... more of the inside track on the making of the Vertigo video, plus how Edge knows what the weather is like and Bono on where the new single came from.
'We are very happy and very relieved,' explains Martin Fougerol, one of the two directors on the video shoot for 'Vertigo'. 'It is beautiful weather but the last five days have been very grey or even raining, today it is amazing.'
Mid-afternoon on day one of a two-day video shoot on a remote spit of land in the Delta de L'Ebre, on the Spanish coast. Fougerol is looking back at the rushes from a helicopter which has just made seven or eight turns over the band, diving in and lurching up, while they performed on the huge beach surface of the remote river basin.
'One idea we had was to do the shoot in Nevada where they tested the atomic bomb,' says Fougerol. 'But hopefully this will look pretty much like it anyway.'
A few hours later and directorial spirits are dampened with the return of the grey sky and the first heavy drops of rain. Larry, Adam, Bono and Edge retreat to a small tent between takes.
Edge is looking at his handheld computer to check on the weather forecast.
'Apparently it's raining now! ' he says.
'Yes,' says Adam, with a grin. 'Have you looked outside Edge?'
No need, the band are summoned back to their performance area at the centre of a huge circular target marked in granite on the beach floor. Rain or no rain, a camera has now been attached to a huge crane, which swoops menacingly over the target as the band perform 'Vertigo' again.
'Making videos can seem to take forever,' says Adam, characteristically phlegmatic. 'But it's all part of the deal. It's the way you say you are back as a band - and still relevant.'
By early evening, as lightning forks across the bowl of the sky, the producer decides it is too risky to carry on and calls 'Cut' for the day.
Early morning day two and the weather has turned comical - a relentless windstorm throwing sand into every eye and camera. Fougerol and his co-director Alex Courtes are aiming to evoke a distinctly post-nuclear feel in their execution of "Vertigo" and the local micro-climate is certainly working with them. Not easy for filming though.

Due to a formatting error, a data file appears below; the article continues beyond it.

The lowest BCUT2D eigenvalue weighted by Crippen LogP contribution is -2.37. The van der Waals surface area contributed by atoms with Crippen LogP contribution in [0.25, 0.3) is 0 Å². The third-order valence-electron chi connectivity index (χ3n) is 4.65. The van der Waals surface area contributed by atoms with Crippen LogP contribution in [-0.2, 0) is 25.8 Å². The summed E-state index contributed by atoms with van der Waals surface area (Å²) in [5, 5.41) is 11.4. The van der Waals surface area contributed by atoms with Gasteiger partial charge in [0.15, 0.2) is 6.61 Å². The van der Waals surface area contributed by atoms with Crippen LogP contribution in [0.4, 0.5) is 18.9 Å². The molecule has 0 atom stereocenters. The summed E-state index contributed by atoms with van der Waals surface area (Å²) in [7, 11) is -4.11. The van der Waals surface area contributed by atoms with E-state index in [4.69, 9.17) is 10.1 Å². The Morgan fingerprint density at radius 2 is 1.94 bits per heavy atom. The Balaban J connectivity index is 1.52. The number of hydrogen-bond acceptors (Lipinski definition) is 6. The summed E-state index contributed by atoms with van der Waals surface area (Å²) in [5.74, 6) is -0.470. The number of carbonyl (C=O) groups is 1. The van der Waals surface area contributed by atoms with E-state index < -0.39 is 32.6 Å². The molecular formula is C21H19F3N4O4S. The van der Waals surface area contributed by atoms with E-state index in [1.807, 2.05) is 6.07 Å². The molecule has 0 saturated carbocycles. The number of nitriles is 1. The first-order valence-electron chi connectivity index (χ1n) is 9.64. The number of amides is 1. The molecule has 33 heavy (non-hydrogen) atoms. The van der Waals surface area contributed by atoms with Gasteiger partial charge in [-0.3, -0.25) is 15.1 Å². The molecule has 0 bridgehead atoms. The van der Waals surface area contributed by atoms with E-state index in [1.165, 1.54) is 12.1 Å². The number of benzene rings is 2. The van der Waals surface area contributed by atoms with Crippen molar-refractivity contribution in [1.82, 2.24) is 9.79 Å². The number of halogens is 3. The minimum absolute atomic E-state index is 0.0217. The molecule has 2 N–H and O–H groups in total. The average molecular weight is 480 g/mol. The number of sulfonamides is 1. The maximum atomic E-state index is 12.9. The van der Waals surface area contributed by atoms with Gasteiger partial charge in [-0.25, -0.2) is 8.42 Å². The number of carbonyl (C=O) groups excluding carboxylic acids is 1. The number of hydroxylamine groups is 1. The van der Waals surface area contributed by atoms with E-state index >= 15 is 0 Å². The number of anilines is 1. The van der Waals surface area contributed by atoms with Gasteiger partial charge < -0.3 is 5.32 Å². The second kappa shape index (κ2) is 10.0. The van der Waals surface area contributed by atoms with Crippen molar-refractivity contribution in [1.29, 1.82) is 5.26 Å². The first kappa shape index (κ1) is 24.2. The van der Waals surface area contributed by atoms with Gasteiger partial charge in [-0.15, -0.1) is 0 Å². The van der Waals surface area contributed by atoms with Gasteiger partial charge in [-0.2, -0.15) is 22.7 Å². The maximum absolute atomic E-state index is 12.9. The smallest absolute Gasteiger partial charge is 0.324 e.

'We've had the rain and we've had the snow... ' says Bono.
'...and we're trying to have some sunshine and we've failed,' interjects Larry, with a laugh. 'We came to a beach in Spain and we had a sandstorm and it's freezing!'
Members of the production crew have cleared the circular target of sand and dug a huge moat around the outer perimeter, offering some protection once filming begins. The band, meanwhile, sandstorm or not, plays on, cameras rolling.
This time a quad-bike is burning up the perimeter of the target area, a brave cameraman harnessed to its front, lense firmly fixed on Edge. Then Larry. Then Adam... take after take.
'The hardest thing to do when you've been around a few years is to surprise people,' explains Bono, recalling U2 videos of the past. 'We've made all kinds of videos over the years with, er, uneven results. High-concept, story, abstract... but we've never done a video that has a graphic arts background which is where Alex and Martin come from. '
The band met Courtes and Fougerol in France during the summer, having come across earlier work like The White Stripes' video for "Seven Nation Army". Their graphic treatment for "Vertigo", the appeal of a clean, direct execution, grabbed the band's interest. In keeping with the musical and lyrical atmosphere of the song, the directors want to evoke 'the state of paranoia into which we have been plunged today.'
'It's against clutter,' adds Bono. 'There seems to be so much clutter everywhere. Turn on music television there's big cluttered sets, people walking round with clutter around their necks, great cluttered award shows... so this is our attempt to empty the frame and make a very graphic arts based video.'
With the wind now picking up again, there is a slightly longer break in filming and all four members of the band have decamped to a handy Mercedes with the editor of U2.Com and a tape recorder. Naturally much of what follows we must leave - tantalisingly - until a little nearer the album release... but hey, there's no harm in a little vignette between singer and guitarist on how they first experienced "Vertigo".
Bono: 'It started out life as a song called "Native Son" and it sounded great if a little earnest and a little predictable from us. Then we were having some fun with this riff that Edge had up his sleeve from a year previous - when he was calling it "Full Metal Jacket" - we were just playing around with it and that's when it turned into "Vertigo", almost beat poetry, light verse and then this huge chorus...'
Edge: 'Even at the beginning it was always something that we were going to hold onto. If a rock song comes along we hold onto it. We are a rock band that rarely rocks very hard - because most of the time when you go in that direction it is a hard music to be original in, it is so overdone, so cliched.'
Bono: 'We rock hard in our subject matter, we rock hard emotionally, but Edge, as you know, Edge is a bit of a sissy, he doesn't like to turn it up to eleven very often, he doesn't want to break his nails...'
Edge (laughing): 'That may be the case Bono, but who came up with the riff? The thing about "Vertigo" is that it's original in a form that's hard to be original in... and this felt like a time to write a song that was all about the pure visceral energy that rock n roll has always had...'
More about the making of the "Vertigo" video soon. The video is set for release in mid-October. Expect to find it on U2.Com soon.